Backpage.com founders, five others indicted on prostitution-related charges

Apr 12, 2018, 00:08
Backpage.com founders, five others indicted on prostitution-related charges

We learned last week that the U.S. government seized the classified website Backpage.com, shut it down completely, and replaced the front page with a disclaimer where it posted the announcement.

A screenshot taken Monday morning of a Backpage.com home page. Included in the list of victims were children as young as 14 years old.

In January 2017, the site shuttered its "adult services listings" section under mounting criticism from law enforcement groups and senators.

"Many illicit massage parlors are listed on Backpage and similar sites". In 2013, about $112 million in revenue was generated through the site, and over $134 million was garnered in 2014. More than 90 percent of the earnings came from adult ads, the California Department of Justice found. The indictment says Lacey and Larkin purportedly sold their interest in Backpage.com in 2015, though they have retained control over the site.

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A Justice Department official said the defendants engaged in a "consistent and concerted effort" to host prostitution-related ads.

The notice says the department's Child Exploitation and Obscenity Section is among the agencies "participating in and supporting action", apart from the Federal Bureau of Investigation and the law enforcement wings of the U.S. Postal Service and the Internal Revenue Service. John McCain (R-Ariz.), representing the state where Backpage was based, said the action against the company and its principals is "an important step forward in the fight against human trafficking".

Lacey and Larkin were arrested in Arizona by then-Sheriff Joe Arpaio's office in 2007 for publishing information about a secret grand jury subpoena demanding information on its stories and online readers. Some courts have ruled that editing content removes the protections of the Communications Decency Act, which protects websites that post user content. That law protects internet platform providers from being held legally liable for what others post on their websites.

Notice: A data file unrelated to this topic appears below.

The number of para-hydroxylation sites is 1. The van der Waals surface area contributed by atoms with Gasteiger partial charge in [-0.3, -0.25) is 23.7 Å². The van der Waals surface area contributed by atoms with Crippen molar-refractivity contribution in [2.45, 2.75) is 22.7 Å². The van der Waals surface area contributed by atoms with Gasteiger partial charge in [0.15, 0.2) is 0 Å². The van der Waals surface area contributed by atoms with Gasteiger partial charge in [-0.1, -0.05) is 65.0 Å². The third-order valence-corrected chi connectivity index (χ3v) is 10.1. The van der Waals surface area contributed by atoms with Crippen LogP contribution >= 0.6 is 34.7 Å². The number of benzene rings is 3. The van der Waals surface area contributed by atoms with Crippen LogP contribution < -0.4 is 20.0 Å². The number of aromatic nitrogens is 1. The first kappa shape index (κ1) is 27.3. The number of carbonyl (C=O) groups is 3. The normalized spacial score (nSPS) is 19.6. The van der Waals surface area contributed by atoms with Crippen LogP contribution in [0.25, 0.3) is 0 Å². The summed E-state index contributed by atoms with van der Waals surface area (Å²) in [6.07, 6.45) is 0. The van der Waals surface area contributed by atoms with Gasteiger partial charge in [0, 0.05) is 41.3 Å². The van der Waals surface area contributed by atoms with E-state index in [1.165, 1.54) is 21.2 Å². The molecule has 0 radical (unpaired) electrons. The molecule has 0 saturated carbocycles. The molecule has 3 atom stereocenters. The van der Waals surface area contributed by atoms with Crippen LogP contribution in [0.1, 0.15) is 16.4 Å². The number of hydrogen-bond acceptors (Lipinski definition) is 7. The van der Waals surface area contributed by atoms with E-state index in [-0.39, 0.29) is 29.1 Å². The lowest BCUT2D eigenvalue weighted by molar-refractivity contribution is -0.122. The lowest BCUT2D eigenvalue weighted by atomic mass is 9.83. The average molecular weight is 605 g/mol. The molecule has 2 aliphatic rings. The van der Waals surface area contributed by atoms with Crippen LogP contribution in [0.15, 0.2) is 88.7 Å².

Critics of the bill, which passed with overwhelming support last month and is awaiting the president's signature, say it could harm First Amendment rights and online sex workers.

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If Backpage truly was a party to child sex trafficking, there should be no question that the website needed to be shut down.

A previous version of the law contained a far more reasonable, strategic, approach, barring sites from being operated "with the intent to promote or facilitate the prostitution of another person". Due to the shady nature of the company, credit card companies such as Visa and MasterCard stopped authorizing payments to the site, forcing it to begin a range of money-laundering activities to convert customer funds.

According to the indictment, a Backpage training document instructed staff to send emergency alerts to NCMEC only when parents complained that a child was being trafficked on the site. A Senate report issued past year said that Backpage ran sites for 943 locations in 97 countries and 17 languages.

On Friday, McCaskill, a former sex crimes prosecutor, hailed the federal seizure of the website as "great news" but also called it "long overdue".

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